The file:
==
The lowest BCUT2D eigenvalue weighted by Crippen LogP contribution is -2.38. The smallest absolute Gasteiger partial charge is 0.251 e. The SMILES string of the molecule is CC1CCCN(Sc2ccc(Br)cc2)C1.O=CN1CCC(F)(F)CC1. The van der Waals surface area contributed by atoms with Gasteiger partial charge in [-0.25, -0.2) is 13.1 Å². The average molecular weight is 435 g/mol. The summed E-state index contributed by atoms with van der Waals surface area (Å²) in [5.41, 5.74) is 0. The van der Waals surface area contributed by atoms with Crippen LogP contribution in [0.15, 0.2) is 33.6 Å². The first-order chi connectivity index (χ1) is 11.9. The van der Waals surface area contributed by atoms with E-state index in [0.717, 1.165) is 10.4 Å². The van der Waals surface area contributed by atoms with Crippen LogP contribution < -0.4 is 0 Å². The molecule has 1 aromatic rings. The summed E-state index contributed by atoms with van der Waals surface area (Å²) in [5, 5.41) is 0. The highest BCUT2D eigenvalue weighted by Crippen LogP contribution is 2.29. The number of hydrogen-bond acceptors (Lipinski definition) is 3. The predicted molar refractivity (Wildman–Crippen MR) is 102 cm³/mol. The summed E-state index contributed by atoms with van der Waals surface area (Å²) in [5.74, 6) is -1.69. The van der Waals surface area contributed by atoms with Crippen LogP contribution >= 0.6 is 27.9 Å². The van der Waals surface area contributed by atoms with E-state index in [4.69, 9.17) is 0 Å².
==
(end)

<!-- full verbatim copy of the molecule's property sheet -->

The lowest BCUT2D eigenvalue weighted by Crippen LogP contribution is -2.38. The smallest absolute Gasteiger partial charge is 0.251 e. The SMILES string of the molecule is CC1CCCN(Sc2ccc(Br)cc2)C1.O=CN1CCC(F)(F)CC1. The van der Waals surface area contributed by atoms with Gasteiger partial charge in [-0.25, -0.2) is 13.1 Å². The average molecular weight is 435 g/mol. The summed E-state index contributed by atoms with van der Waals surface area (Å²) in [5.41, 5.74) is 0. The van der Waals surface area contributed by atoms with Crippen LogP contribution in [0.15, 0.2) is 33.6 Å². The first-order chi connectivity index (χ1) is 11.9. The van der Waals surface area contributed by atoms with E-state index in [0.717, 1.165) is 10.4 Å². The van der Waals surface area contributed by atoms with Crippen LogP contribution < -0.4 is 0 Å². The molecule has 1 aromatic rings. The summed E-state index contributed by atoms with van der Waals surface area (Å²) in [5, 5.41) is 0. The highest BCUT2D eigenvalue weighted by Crippen LogP contribution is 2.29. The number of hydrogen-bond acceptors (Lipinski definition) is 3. The predicted molar refractivity (Wildman–Crippen MR) is 102 cm³/mol. The summed E-state index contributed by atoms with van der Waals surface area (Å²) in [5.74, 6) is -1.69. The van der Waals surface area contributed by atoms with Crippen LogP contribution >= 0.6 is 27.9 Å². The van der Waals surface area contributed by atoms with E-state index in [4.69, 9.17) is 0 Å².